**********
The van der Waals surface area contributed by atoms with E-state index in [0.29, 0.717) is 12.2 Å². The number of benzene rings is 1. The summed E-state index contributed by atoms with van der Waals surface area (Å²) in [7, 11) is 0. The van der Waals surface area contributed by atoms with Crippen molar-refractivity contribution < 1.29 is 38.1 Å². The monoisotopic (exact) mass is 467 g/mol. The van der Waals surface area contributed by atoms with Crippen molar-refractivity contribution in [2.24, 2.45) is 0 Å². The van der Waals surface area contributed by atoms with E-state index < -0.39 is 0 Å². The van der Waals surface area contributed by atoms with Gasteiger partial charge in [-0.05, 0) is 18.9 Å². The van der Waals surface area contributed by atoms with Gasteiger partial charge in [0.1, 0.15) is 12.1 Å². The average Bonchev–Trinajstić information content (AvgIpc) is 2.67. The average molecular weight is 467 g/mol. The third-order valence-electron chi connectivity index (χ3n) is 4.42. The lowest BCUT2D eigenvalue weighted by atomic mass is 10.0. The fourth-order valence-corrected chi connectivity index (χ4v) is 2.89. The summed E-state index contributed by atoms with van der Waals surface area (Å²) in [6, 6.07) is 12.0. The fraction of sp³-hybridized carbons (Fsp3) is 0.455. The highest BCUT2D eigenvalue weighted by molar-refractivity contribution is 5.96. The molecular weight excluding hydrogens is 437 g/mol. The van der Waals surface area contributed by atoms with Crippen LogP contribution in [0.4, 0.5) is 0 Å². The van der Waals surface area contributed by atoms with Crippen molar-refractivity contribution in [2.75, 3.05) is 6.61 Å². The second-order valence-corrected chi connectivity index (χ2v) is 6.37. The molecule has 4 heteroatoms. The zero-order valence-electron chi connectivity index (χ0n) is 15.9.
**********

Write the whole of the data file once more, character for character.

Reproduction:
The van der Waals surface area contributed by atoms with E-state index in [0.29, 0.717) is 12.2 Å². The number of benzene rings is 1. The summed E-state index contributed by atoms with van der Waals surface area (Å²) in [7, 11) is 0. The van der Waals surface area contributed by atoms with Crippen molar-refractivity contribution < 1.29 is 38.1 Å². The monoisotopic (exact) mass is 467 g/mol. The van der Waals surface area contributed by atoms with Crippen molar-refractivity contribution in [2.24, 2.45) is 0 Å². The van der Waals surface area contributed by atoms with E-state index < -0.39 is 0 Å². The van der Waals surface area contributed by atoms with Gasteiger partial charge in [-0.05, 0) is 18.9 Å². The van der Waals surface area contributed by atoms with Gasteiger partial charge in [0.1, 0.15) is 12.1 Å². The average Bonchev–Trinajstić information content (AvgIpc) is 2.67. The average molecular weight is 467 g/mol. The third-order valence-electron chi connectivity index (χ3n) is 4.42. The lowest BCUT2D eigenvalue weighted by atomic mass is 10.0. The fourth-order valence-corrected chi connectivity index (χ4v) is 2.89. The summed E-state index contributed by atoms with van der Waals surface area (Å²) in [6, 6.07) is 12.0. The fraction of sp³-hybridized carbons (Fsp3) is 0.455. The highest BCUT2D eigenvalue weighted by molar-refractivity contribution is 5.96. The molecular weight excluding hydrogens is 437 g/mol. The van der Waals surface area contributed by atoms with Crippen LogP contribution in [0.4, 0.5) is 0 Å². The van der Waals surface area contributed by atoms with Crippen molar-refractivity contribution in [2.75, 3.05) is 6.61 Å². The second-order valence-corrected chi connectivity index (χ2v) is 6.37. The molecule has 4 heteroatoms. The zero-order valence-electron chi connectivity index (χ0n) is 15.9.